Pastor’s Page

“How very good and pleasant it is when kindred live together in unity!”
(Ps. 133:1)


What does the psalmist mean by ‘unity’? A united front, completely agreeing on everything? A group coming together for a common cause? Is it possible to have unity, but still disagree?

Yes, it is possible! Unity isn’t about agreement. Unity is about working together for the same common goal. In junior high school, I worked as a volunteer for Secret Santa. This program receives the names of children whose parents could not afford to buy presents. Basic information about the children (name, age, clothing size, and a few toys on their wish list) are put on trees at different stores throughout the city. Others pick up one of these papers, go shopping, wrap the new presents, and drop them off one of the collection locations. Trucks are then loaded to go to the distribution center. That’s where the volunteers come in. We spend a very full, busy day unloading these trucks and sorting the toys into piles, making sure they were labeled and ready to go out the door to the correct family.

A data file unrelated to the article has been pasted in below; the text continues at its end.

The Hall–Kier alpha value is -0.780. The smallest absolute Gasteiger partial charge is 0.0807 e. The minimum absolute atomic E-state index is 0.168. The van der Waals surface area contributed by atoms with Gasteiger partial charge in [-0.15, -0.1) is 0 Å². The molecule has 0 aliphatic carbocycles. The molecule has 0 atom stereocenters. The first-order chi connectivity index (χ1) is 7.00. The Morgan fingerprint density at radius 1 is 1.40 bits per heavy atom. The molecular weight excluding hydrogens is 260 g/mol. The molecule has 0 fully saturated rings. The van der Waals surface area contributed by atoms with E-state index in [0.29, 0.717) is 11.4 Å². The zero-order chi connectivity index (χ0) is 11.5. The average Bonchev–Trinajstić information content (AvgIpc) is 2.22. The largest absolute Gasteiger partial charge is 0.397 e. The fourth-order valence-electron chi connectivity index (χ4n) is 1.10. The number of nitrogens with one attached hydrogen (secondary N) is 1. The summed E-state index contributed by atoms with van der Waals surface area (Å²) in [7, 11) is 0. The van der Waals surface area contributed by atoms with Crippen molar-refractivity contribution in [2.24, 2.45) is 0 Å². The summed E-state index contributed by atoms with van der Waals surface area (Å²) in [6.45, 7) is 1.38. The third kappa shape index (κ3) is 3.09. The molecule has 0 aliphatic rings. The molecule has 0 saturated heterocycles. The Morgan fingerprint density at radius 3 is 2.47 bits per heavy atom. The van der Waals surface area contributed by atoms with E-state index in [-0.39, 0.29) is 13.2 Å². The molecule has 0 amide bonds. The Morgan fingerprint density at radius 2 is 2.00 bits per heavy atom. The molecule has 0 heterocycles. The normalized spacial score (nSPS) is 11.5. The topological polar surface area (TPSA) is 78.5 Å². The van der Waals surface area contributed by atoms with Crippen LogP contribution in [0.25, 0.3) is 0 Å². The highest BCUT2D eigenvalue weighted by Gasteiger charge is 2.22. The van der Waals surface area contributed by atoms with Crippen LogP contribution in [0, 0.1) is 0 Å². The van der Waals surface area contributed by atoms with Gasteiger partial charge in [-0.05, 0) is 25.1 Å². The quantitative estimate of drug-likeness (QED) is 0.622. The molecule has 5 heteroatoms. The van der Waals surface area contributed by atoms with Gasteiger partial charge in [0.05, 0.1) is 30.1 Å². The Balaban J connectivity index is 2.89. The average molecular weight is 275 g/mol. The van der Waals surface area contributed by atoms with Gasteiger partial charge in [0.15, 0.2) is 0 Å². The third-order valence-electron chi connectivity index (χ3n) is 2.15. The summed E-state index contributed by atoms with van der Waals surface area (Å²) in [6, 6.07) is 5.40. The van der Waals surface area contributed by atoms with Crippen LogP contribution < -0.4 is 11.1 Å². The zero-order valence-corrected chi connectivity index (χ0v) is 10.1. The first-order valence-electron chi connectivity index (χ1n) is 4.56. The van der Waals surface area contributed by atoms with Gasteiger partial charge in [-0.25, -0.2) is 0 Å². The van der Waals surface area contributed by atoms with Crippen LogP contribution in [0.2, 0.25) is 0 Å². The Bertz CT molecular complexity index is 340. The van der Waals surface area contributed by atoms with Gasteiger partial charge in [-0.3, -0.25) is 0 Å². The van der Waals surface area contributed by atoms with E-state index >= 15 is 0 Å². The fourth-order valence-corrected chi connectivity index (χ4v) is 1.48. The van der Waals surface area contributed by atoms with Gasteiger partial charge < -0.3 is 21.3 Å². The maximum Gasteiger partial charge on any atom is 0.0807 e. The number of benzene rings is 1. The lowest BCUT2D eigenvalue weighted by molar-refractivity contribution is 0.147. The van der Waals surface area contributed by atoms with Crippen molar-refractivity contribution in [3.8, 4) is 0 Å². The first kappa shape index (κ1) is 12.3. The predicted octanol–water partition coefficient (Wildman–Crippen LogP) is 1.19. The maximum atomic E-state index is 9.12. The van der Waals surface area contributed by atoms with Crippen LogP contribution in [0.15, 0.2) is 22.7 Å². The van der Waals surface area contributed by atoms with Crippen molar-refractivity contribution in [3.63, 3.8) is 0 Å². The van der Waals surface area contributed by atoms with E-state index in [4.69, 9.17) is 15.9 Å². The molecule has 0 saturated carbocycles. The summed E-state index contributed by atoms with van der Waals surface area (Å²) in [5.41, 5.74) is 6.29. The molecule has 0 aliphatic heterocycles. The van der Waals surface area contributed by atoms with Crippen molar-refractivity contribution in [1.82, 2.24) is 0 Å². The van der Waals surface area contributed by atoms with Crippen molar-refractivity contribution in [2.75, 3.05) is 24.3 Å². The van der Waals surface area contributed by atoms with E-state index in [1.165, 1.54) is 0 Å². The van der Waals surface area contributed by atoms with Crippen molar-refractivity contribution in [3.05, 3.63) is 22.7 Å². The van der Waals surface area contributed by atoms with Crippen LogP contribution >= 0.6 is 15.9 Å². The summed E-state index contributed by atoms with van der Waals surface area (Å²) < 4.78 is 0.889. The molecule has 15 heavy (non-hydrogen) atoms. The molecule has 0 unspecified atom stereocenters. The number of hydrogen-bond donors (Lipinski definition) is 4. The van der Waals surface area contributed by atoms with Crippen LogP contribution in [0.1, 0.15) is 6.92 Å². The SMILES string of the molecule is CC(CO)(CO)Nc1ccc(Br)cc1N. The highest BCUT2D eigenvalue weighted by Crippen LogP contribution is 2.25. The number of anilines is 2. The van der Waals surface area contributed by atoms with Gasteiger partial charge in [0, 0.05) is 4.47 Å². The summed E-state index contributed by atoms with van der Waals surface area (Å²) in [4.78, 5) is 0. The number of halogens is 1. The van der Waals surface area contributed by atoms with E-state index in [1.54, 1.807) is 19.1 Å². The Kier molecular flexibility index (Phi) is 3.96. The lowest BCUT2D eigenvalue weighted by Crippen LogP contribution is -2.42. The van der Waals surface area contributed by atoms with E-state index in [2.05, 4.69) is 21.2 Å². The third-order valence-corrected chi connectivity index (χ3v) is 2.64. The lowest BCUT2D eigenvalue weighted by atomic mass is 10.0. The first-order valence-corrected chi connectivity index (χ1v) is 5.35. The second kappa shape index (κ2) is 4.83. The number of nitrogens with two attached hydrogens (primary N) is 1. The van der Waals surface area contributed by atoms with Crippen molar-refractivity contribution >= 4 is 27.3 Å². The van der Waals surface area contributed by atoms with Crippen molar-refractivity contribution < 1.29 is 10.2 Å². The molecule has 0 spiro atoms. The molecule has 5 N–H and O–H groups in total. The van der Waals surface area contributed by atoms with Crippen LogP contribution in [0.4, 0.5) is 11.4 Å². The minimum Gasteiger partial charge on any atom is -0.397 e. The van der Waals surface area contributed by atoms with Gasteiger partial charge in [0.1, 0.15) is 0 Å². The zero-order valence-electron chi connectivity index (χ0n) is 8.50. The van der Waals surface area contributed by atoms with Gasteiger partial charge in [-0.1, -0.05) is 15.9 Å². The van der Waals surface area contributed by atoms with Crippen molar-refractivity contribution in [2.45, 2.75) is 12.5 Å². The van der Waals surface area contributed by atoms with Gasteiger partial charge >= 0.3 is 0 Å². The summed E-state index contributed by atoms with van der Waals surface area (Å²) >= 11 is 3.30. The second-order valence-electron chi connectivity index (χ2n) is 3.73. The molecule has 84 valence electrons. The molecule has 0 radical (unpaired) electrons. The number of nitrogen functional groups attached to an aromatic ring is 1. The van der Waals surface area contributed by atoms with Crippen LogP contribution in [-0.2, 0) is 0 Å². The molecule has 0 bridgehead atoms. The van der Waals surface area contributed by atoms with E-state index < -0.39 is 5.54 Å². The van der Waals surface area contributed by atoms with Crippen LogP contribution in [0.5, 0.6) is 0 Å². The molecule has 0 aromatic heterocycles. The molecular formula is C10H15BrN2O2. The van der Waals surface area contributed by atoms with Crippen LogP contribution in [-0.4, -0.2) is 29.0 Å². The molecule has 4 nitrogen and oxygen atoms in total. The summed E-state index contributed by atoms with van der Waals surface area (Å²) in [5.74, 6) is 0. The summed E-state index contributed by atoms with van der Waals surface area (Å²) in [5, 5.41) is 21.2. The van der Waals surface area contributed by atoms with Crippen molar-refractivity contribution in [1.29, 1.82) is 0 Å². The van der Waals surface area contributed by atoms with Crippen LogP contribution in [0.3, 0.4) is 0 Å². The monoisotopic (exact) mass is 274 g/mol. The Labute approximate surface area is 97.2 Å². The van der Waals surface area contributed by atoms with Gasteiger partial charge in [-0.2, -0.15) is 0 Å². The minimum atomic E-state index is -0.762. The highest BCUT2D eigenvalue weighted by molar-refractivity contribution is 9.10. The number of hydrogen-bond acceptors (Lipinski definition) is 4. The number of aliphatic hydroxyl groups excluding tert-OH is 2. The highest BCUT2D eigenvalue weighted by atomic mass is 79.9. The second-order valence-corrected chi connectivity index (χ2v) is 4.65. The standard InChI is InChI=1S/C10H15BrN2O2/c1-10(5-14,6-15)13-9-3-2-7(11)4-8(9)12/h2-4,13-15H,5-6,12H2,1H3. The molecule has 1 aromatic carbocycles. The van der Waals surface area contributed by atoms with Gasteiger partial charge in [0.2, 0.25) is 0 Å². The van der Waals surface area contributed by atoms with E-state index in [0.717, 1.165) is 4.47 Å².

We had hundreds of volunteers running round our Civic Center, all working together to get this job done. Outside of this volunteer event, I doubt that we would have crossed each other’s paths. We came from many different backgrounds — different ages, different income levels, different faiths, different values. And yet, we were still working together in unity, agreeing to volunteer, and putting aside any differences we had in order to accomplish the same goal.

It would be very easy for us to embrace our differences as walls to keep others out. But how much richer would our lives be if we saw ourselves not defined by what makes us different, but by what makes us similar – by what unites us? And what is it that unites us? The love of God, shown to us on the cross, which we then share with the world.


Peace & Blessings,
Pastor Rebecca

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